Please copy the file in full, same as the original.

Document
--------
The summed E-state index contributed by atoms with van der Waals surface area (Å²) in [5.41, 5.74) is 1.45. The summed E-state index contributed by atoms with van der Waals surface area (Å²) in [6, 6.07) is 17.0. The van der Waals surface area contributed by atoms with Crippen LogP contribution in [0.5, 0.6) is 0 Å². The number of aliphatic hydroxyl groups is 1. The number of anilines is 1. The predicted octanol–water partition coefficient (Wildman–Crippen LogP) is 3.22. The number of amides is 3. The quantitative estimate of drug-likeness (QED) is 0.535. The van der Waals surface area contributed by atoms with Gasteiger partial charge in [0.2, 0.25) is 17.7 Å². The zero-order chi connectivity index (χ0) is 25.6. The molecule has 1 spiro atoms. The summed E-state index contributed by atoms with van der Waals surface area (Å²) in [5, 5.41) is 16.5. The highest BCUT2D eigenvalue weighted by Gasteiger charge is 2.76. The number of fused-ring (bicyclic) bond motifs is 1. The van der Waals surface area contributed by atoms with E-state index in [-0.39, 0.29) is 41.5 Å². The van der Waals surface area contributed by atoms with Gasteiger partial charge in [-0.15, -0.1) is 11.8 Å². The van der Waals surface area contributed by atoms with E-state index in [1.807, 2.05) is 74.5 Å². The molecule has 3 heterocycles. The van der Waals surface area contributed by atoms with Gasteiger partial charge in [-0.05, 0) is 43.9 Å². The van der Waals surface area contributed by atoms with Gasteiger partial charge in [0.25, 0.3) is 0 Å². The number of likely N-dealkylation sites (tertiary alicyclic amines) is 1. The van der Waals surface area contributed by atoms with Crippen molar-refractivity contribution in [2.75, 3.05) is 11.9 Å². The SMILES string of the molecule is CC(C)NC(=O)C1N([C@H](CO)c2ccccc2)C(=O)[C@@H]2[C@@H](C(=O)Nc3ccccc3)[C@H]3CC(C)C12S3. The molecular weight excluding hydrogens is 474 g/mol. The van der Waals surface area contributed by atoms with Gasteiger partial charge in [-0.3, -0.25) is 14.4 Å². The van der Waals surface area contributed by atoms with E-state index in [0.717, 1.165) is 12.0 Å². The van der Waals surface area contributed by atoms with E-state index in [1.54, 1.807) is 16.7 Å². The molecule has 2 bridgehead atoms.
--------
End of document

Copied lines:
The summed E-state index contributed by atoms with van der Waals surface area (Å²) in [5.41, 5.74) is 1.45. The summed E-state index contributed by atoms with van der Waals surface area (Å²) in [6, 6.07) is 17.0. The van der Waals surface area contributed by atoms with Crippen LogP contribution in [0.5, 0.6) is 0 Å². The number of aliphatic hydroxyl groups is 1. The number of anilines is 1. The predicted octanol–water partition coefficient (Wildman–Crippen LogP) is 3.22. The number of amides is 3. The quantitative estimate of drug-likeness (QED) is 0.535. The van der Waals surface area contributed by atoms with Gasteiger partial charge in [0.2, 0.25) is 17.7 Å². The zero-order chi connectivity index (χ0) is 25.6. The molecule has 1 spiro atoms. The summed E-state index contributed by atoms with van der Waals surface area (Å²) in [5, 5.41) is 16.5. The highest BCUT2D eigenvalue weighted by Gasteiger charge is 2.76. The number of fused-ring (bicyclic) bond motifs is 1. The van der Waals surface area contributed by atoms with E-state index in [-0.39, 0.29) is 41.5 Å². The van der Waals surface area contributed by atoms with Gasteiger partial charge in [-0.15, -0.1) is 11.8 Å². The van der Waals surface area contributed by atoms with E-state index in [1.807, 2.05) is 74.5 Å². The molecule has 3 heterocycles. The van der Waals surface area contributed by atoms with Gasteiger partial charge in [-0.05, 0) is 43.9 Å². The van der Waals surface area contributed by atoms with Gasteiger partial charge in [0.25, 0.3) is 0 Å². The number of likely N-dealkylation sites (tertiary alicyclic amines) is 1. The van der Waals surface area contributed by atoms with Crippen molar-refractivity contribution in [2.75, 3.05) is 11.9 Å². The SMILES string of the molecule is CC(C)NC(=O)C1N([C@H](CO)c2ccccc2)C(=O)[C@@H]2[C@@H](C(=O)Nc3ccccc3)[C@H]3CC(C)C12S3. The molecular weight excluding hydrogens is 474 g/mol. The van der Waals surface area contributed by atoms with Gasteiger partial charge in [-0.3, -0.25) is 14.4 Å². The van der Waals surface area contributed by atoms with E-state index in [0.717, 1.165) is 12.0 Å². The van der Waals surface area contributed by atoms with E-state index in [1.54, 1.807) is 16.7 Å². The molecule has 2 bridgehead atoms.